Thank you for a very enjoyable, engaging and informative report this time.

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THAT'S IT!!! THIS WAS THE LAST STRAW!!! I'm starting to save for another safari. I'm going to just go back to the Serengeti again, in March again and just spend every day, all day, looking at animals. Excellent plan. Do take time to nibble from the breakfast and lunch boxes, though.

Dont wait too long to book, if you are going in early March. I did not get my first choice of March dates when I started planning this trip a year in advance. Just had to swap some things around is all, but this is a popular time of year. Later in March things open up more and pricing may even be more favorable. Sometimes the better pricing starts March 1 and sometimes further into March.

 

@@Atravelynn, thanks, another entertaining, informative and very colourful trip report. Definitely no apology needed for Cheetah cubs overload, some of us are still holding out for that particular sighting. Also enjoyed the Vulture and Jackal snippets, not as cute but just as deserving of a mention.

The vulture-jackal interactions are always interesting and far more involved than can often be captured in photos.

 

@Atravellynn (aka Unrepentant) - not sure whether it's M or Mme Thick-knee in the foreground but that is an accusing look and I suspect he or she instigated the filing of charges! Good observation. Yes, I do believe that's the one to blame. When you head back to Ndutu, please track down this pair of thick-knees down and let them know I am none too pleased!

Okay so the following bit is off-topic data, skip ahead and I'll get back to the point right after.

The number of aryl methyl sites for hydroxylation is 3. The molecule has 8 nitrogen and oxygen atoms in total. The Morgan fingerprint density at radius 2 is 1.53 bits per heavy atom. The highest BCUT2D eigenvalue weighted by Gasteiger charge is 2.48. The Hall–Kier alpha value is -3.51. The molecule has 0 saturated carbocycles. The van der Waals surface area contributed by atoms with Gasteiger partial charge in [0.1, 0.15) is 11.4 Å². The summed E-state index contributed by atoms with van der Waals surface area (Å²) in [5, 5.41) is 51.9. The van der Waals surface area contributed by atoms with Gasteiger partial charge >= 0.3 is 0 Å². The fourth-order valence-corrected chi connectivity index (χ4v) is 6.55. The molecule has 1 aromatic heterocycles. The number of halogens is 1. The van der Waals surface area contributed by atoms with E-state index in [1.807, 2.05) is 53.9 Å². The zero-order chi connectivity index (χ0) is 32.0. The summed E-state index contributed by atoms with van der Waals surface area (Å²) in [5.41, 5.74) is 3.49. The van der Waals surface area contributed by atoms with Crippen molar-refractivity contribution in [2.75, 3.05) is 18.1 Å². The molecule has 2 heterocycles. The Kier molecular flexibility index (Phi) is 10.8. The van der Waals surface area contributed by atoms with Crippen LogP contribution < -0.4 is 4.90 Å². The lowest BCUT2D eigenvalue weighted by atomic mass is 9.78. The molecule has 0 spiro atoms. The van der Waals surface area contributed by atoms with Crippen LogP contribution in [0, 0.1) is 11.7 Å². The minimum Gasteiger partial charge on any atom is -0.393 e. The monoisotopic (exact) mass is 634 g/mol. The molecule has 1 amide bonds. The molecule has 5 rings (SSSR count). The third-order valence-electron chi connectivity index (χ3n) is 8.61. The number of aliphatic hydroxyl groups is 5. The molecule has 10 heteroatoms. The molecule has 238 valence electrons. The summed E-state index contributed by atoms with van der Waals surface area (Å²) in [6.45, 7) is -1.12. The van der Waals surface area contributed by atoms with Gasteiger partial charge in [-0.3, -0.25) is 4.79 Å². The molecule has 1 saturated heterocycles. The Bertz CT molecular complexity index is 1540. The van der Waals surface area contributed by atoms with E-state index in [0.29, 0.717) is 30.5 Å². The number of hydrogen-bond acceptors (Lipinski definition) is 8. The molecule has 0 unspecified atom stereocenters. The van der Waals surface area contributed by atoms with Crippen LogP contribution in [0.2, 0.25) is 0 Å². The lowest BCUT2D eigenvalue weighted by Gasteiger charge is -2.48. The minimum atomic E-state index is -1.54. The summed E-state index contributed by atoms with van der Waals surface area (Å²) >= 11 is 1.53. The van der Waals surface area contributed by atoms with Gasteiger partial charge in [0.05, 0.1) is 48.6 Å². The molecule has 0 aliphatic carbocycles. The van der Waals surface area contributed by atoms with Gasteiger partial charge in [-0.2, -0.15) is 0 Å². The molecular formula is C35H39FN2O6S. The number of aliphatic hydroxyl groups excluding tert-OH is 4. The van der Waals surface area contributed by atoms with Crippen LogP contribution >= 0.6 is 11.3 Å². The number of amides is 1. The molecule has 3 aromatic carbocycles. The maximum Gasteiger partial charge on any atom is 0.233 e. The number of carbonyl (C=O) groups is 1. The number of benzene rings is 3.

They were never destined for much success with their charges due to the fact that this has been a wonderful report with so much variety, beautiful photos and a most original commentary. Thanks!

 

 

@@Atravelynn

 

Another great report and really I think you left room for a few more cheetah pics. I usually stay away from Serengeti reports as it makes me pine to return but yours are always enjoyable. I use that avoidance technique sometimes for documentaries and travel articles. It's the ignorance is bliss approach. Otherwise I too am plagued by that pining feeling!

 

 

Great report- and you did show us a variety of wildlife - including one or two cheetah!

I expect to see you modelling the new fabric (in whatever form it takes) in a new trip report in about a year's time. Will do! George may have launched my modeling career!

Thank you for a very enjoyable, engaging and informative report this time.

Edited by Atravelynn
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Loved this one Lynn - excessive Cheetah posting can only be a good thing! But I do think someone should oversee if that sentence of 10 days hard labour is really executed - I´m volunteering, and promise to be very strict about it.

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Loved this one Lynn - excessive Cheetah posting can only be a good thing! But I do think someone should oversee if that sentence of 10 days hard labour is really executed - I´m volunteering, and promise to be very strict about it.

Kind of like a safari parole officer. What a great job that would be!

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  • 2 weeks later...

Playing a bit of catchup here...

Really exceptional cheetah photos on page 8, especially the little ones. I'm continuing to appreciate the vehicle count.

I even got a little artistic education after looking up Mary Cassatt.

A beautiful report, and I maintain that excessive cheetah posting can only be redressed by community service - that is, service to the Safaritalk community by providing another trip report soon. :)